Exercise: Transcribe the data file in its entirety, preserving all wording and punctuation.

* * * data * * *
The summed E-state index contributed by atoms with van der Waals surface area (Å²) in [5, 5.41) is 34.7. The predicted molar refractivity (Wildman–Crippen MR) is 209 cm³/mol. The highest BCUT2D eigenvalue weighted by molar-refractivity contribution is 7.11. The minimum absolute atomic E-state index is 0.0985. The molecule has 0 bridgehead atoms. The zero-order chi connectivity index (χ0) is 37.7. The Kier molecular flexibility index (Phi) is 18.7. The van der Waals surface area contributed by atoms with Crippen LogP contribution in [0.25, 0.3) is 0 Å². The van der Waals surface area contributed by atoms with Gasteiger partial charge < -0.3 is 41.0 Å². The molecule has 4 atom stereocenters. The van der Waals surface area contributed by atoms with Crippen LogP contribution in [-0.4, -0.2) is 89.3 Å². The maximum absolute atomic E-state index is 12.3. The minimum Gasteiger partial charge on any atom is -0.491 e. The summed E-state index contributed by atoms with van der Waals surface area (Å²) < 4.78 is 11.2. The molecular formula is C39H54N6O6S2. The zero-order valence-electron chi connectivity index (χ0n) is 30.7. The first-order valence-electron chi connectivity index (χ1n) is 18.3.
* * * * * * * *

The summed E-state index contributed by atoms with van der Waals surface area (Å²) in [5, 5.41) is 34.7. The predicted molar refractivity (Wildman–Crippen MR) is 209 cm³/mol. The highest BCUT2D eigenvalue weighted by molar-refractivity contribution is 7.11. The minimum absolute atomic E-state index is 0.0985. The molecule has 0 bridgehead atoms. The zero-order chi connectivity index (χ0) is 37.7. The Kier molecular flexibility index (Phi) is 18.7. The van der Waals surface area contributed by atoms with Crippen LogP contribution in [0.25, 0.3) is 0 Å². The van der Waals surface area contributed by atoms with Gasteiger partial charge < -0.3 is 41.0 Å². The molecule has 4 atom stereocenters. The van der Waals surface area contributed by atoms with Crippen LogP contribution in [-0.4, -0.2) is 89.3 Å². The maximum absolute atomic E-state index is 12.3. The minimum Gasteiger partial charge on any atom is -0.491 e. The summed E-state index contributed by atoms with van der Waals surface area (Å²) < 4.78 is 11.2. The molecular formula is C39H54N6O6S2. The zero-order valence-electron chi connectivity index (χ0n) is 30.7. The first-order valence-electron chi connectivity index (χ1n) is 18.3.